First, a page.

Friday 15 May 2015

Happy Retirement

Today I am going to wish a woman that I worked with for many years a happy retirement. Her father worked as a letter carrier and both her sister and she followed in his footsteps. She started working very young and has been a carrier for closer to forty years than thirty. She had the years of service to retire, but not the age. She has earned some rest, but knowing her, rest is the last thing on her mind.

Well, I hope that I will be able to wish her a happy retirement, I am not sure if I will be allowed into the building. In the past ten years the Post Office has become security insane. They aren’t the only company that has heightened their corporate security in recent years, but they might be the only place that really has no secrets to keep from competitors. Actually, there are no competitors worthy of note. There is no secret way to drop a letter in a box. There is no secret knock that only the Post Office and thirty million Canadian households know of. The carriers aren’t trained in covert delivery and the only disguise used is that the uniform tends to blend into the background.

The last time I tried to get into a smaller Postal outlet, for work, I either had to wait until someone opened the door for me or they gave me a pass that said VISITOR. They could have given me a pass that read RETIREE or HARMLESS which would have been more accurate. Maybe there is some secret technology that I was never privy to, but if I were trying to keep a secret, secret, I would hire people with a lot more discretion and a lot more smarts.

When I was working at the sortation plant, there was little or no security, we didn’t really need any. Sometimes a confused citizen would accidentally wander into the open door of the plant and someone would ask him if there was anything they could do for him. Invariably he would tell us that he was looking for his mail and we would tell him where he had to go to pick it up. It was a nice little break for us and good PR for the Post Office. I suppose that a terrorist could have come into the plant back then with a bomb or a gun but the Post Office isn’t a very effective target. If you blew up a Post Office, half the people would say “Good, no bills for a week!” and the other half would say “I didn’t know there was a Post Office there.” No one would care.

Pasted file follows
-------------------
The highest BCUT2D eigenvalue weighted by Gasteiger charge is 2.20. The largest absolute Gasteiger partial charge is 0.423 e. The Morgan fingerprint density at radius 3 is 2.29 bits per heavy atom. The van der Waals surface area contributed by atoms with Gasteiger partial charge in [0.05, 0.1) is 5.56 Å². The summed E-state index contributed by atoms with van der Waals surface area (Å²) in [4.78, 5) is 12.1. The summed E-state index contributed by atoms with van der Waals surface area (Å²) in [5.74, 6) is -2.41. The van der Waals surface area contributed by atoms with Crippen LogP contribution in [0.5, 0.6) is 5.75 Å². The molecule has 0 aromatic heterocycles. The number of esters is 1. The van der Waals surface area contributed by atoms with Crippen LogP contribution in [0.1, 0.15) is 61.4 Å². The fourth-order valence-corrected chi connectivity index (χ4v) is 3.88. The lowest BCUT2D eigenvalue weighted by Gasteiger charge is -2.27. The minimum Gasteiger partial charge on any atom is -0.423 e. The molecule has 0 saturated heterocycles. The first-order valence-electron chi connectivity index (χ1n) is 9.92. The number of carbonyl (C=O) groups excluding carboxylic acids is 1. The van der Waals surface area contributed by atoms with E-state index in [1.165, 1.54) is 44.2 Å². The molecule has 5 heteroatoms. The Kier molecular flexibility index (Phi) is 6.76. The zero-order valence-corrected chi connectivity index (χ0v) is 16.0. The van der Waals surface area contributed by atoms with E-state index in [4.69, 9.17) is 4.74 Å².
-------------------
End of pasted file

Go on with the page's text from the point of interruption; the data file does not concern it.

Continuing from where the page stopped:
Now when you go up to the sortation plant it looks like a Department of Defence installation. There is only one main entrance which is guarded by a security gate that has razor wire along the top of a ten foot wire fence, festooned with signs warning you away. You have to talk to a very serious, untrusting security guard and God help you if you don’t have an ID card or the name of someone that has put you on a list. Once through the gate, you can park your car and then proceed to the security office where you are again grilled about your business and made to wait until the person you are there to see comes to escort you to their office.

Once inside it is the same non-descript place it has always been. There doesn’t seem to be anything clandestine happening and if I didn’t know any better I would say it is just an office building on the upper floor and a nearly automated plant on the bottom floor. They still just process the letter you sent to Aunt June for the price of a stamp. I suppose there could be several sub basements where they do information collection and distribution, but I doubt it. It is far more likely that the powers that be have just gotten far more paranoid over the years.

Anyway, I’ll go over to wish Adelle a happy retirement and if I can’t get in, then I’ll just toddle off to Tim Horton’s for a coffee so the morning won’t be a total loss. I think I can still get into Tim Horton’s…

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